On April 4, the Bureau of Labor Statistics released the March
employment report. American businesses shed 80,000 jobs in March
and 232,000 jobs in the first quarter of 2008. The unemployment
rate climbed above 5 percent for the first time since 2005. This is
further evidence that the American economy ground to a halt in the
first quarter of 2008.
March Employment Report
In March, private businesses reduced employment by 98,000 jobs,
but the government added 18,000 workers for a net job loss of
80,000. This is the fourth consecutive month that private employers
have reduced employment. As a result, the unemployment rate climbed
from 4.8 percent in February to 5.1 percent for March. This is the
highest unemployment rate since September 2005, after Hurricane
The sector-specific numbers for March yield greater detail:
- Despite a growing export sector, manufacturing continues to
shed jobs at a high rate-48,000 in one month-but a large portion of
this job loss is due to an automobile-industry strike.
- The construction sector lost 58,000 jobs and has now reduced
employment by 394,000 jobs since the peak of the housing market in
the fall of 2006.
- The downturn in the housing market spread to the financial
sector, which lost 5,000 jobs.
- Professional and business services reduced employment by
35,000, mostly because of a steep decline in employment and
temporary help services, which themselves lost 41,800 jobs.
- The only sectors to increase employment in March were leisure
and hospitality (18,000); government (18,000); and education and
health services (42,000), with most of the added jobs in health
There was an increase in the total private hours of work, the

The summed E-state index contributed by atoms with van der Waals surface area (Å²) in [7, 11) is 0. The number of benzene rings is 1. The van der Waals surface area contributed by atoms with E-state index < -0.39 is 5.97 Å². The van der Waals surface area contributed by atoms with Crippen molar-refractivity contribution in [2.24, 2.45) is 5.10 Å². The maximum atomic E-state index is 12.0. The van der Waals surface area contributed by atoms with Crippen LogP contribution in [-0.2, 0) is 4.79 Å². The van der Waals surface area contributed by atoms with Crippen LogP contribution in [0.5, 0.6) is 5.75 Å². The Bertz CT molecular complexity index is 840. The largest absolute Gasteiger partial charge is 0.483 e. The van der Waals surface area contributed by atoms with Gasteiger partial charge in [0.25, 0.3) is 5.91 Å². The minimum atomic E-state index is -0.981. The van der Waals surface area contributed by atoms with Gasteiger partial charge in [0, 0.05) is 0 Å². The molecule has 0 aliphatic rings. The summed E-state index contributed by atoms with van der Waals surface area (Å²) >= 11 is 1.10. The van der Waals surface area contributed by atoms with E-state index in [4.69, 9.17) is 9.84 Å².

first such increase in this calendar year. Manufacturing hours have
been increasing over the past several months, and overtime work
increased for the first time in the year as well. An increase in
hours worked may indicate that work is increasing for some areas of
the economy and that employment could increase in the future.
Long-Term Unemployed and Discouraged
The data show that long-term unemployment is not a major
problem. The number of workers unemployed for longer than 27 weeks
increased by only 75,000 from March 2007 through March 2008 and has
fallen over the past four months. The number of workers unemployed
for over 15 weeks is up 217,000 workers since March 2007. Though
the median duration of the length of unemployment has declined over
the past two months, this is due primarily to the increase in the
number of workers who have only recently become unemployed.
Workers who have given up looking for work are classified as
discouraged workers and are considered marginally attached to the
labor force. This month's report shows the number of discouraged
workers to be 401,000-only 5,000 higher than the previous month and
much lower than the number of discouraged workers in January. This
indicates that the number of long-term unemployed workers has not
fallen because these workers have given up looking for a job and
are too discouraged about job prospects.
Housing Stimulus Misguided
Congress should not react to the softening economy and the
pressure to "do something" by passing expensive but ineffective
stimulus measures that will do little to help the economy. Because
the government does not create wealth, but only transfers it,
Congress has limited power to stimulate the economy.
Senators from both parties recently announced a bipartisan
housing stimulus bill, the Foreclosure Prevention Act (S. 2626).
Whatever the merits of this legislation as housing policy, it will
do little to stimulate the economy. Any money the government spends